Calculating a Freelance Rate
Most design firms and agencies cope with temporary increases in their workload by bringing in outside designers on a subcontractor basis. A freelancer with very specific skills is brought in to help with a particular phase or aspect of a project and the freelancer is usually paid a negotiated hourly rate (and reimbursed for any necessary project materials). The rate that you receive will be a gross amount—that is to say that no taxes will be withheld. As a self-employed worker, you are responsible for all of your own taxes and business expenses. For that reason, it's important to calculate an hourly rate that is based on your own situation. The process is not complicated—just follow these simple steps:
Add up your expenses
Start by adding up all of your annual business expenses. If you've been freelancing for a couple of years, this is easy—just look at Schedule C from the federal income tax return that you filed last year. However, if you're new to freelancing, you'll need to prepare a worksheet with estimated amounts. Do some research to make the estimates as realistic as possible and be sure to include a reasonable salary for yourself—one that honestly reflects your skills and your level of experience. (As a reference, look at the annual survey of design salaries published by AIGA.) A complete list of your annual business expenses will look something like this:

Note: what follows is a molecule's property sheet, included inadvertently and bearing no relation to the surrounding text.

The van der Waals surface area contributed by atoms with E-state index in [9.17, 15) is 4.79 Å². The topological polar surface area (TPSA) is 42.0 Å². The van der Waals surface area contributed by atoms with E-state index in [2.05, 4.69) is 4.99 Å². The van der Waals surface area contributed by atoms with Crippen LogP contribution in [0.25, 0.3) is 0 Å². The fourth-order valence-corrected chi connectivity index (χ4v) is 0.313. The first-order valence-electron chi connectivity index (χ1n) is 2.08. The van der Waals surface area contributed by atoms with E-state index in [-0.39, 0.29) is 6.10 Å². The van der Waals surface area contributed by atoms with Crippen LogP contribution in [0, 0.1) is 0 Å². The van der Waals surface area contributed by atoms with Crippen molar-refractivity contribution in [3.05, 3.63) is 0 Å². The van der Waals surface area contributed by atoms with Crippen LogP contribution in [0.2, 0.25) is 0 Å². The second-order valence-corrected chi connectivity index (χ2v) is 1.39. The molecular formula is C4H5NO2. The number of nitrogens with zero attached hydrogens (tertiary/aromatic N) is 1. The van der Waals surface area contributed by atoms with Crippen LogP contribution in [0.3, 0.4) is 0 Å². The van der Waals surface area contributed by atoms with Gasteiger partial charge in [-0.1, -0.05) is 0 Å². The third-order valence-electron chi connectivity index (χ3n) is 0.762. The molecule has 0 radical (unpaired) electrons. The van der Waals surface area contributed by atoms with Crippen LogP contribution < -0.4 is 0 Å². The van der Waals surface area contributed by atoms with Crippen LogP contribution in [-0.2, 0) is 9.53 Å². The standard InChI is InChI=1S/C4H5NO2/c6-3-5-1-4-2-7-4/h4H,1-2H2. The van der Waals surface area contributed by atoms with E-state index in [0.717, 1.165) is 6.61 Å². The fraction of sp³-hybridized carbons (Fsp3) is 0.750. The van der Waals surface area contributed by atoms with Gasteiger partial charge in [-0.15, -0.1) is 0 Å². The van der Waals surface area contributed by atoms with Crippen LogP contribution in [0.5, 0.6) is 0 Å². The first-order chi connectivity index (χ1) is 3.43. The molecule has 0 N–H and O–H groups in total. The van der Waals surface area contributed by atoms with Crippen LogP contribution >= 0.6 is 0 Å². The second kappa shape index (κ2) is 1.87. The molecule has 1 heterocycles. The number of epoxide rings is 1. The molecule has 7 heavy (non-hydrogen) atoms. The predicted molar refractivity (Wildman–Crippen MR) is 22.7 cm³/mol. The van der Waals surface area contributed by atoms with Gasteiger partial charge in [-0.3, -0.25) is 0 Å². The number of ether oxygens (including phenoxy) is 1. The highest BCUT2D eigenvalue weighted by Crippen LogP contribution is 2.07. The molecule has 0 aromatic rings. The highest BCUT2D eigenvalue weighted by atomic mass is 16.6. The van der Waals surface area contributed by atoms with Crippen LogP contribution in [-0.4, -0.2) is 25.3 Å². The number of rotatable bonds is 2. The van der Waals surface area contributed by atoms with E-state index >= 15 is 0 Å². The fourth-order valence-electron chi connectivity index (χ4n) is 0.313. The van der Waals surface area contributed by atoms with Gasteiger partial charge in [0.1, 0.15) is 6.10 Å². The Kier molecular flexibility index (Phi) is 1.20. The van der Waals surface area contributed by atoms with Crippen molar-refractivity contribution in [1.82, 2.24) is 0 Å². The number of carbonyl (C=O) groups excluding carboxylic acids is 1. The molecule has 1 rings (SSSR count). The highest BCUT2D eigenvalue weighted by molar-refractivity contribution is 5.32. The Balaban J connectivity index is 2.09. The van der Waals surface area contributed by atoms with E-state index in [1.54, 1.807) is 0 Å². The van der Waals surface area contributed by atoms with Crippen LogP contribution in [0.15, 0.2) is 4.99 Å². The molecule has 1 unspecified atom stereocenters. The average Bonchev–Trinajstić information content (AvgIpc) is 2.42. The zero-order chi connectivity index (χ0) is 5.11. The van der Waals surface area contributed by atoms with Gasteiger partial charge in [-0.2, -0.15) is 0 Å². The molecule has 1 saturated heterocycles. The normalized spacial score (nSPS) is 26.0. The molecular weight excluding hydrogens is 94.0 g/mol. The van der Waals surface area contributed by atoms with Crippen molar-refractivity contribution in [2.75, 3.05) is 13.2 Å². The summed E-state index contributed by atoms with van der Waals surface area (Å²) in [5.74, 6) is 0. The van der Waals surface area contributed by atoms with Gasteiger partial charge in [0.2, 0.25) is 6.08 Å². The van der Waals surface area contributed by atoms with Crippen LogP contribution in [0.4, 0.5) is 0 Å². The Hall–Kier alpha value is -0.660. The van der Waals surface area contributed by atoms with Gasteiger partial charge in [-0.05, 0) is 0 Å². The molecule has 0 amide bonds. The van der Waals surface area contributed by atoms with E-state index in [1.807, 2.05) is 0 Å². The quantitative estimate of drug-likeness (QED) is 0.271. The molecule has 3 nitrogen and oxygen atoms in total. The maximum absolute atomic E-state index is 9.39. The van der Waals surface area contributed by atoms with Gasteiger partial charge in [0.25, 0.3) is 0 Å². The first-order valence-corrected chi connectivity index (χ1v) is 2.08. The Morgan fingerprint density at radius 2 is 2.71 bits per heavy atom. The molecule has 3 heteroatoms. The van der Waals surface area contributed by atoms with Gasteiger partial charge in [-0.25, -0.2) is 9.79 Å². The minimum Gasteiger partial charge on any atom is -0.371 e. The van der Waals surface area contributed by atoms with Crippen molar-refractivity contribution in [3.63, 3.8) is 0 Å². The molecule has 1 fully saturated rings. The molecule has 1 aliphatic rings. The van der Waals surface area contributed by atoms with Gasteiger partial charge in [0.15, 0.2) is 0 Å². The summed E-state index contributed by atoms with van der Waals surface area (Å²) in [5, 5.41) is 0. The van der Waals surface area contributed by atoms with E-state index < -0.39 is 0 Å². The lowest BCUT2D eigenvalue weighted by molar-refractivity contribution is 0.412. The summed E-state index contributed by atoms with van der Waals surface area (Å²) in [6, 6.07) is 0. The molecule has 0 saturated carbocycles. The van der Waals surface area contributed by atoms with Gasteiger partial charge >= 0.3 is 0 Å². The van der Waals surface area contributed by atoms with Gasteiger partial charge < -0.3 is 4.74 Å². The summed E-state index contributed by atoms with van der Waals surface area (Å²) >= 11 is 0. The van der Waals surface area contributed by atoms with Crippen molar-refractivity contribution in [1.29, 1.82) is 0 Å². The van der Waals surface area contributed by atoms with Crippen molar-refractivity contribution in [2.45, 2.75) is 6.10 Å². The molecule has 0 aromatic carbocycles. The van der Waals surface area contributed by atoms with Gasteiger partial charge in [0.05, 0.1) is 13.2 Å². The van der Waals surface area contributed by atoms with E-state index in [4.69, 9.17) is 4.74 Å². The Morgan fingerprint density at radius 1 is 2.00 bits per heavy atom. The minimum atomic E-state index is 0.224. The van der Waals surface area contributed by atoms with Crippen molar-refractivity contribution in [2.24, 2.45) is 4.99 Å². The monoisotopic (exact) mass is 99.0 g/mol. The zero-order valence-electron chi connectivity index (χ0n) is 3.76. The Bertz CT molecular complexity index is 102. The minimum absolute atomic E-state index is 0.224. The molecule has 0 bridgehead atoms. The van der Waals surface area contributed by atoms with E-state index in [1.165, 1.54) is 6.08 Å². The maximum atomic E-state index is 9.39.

- Office rent and utilities
If you work from a home office, these will be prorated amounts.
- Office telephone and Internet access
- Office supplies
- Liability insurance
- Advertising and marketing expenses
- Business travel and client entertainment
- Legal and accounting services
- Business taxes and licenses
If you purchased any furniture, fixtures or equipment during the year, add just one year's worth of depreciation to the list, rather than the full purchase price.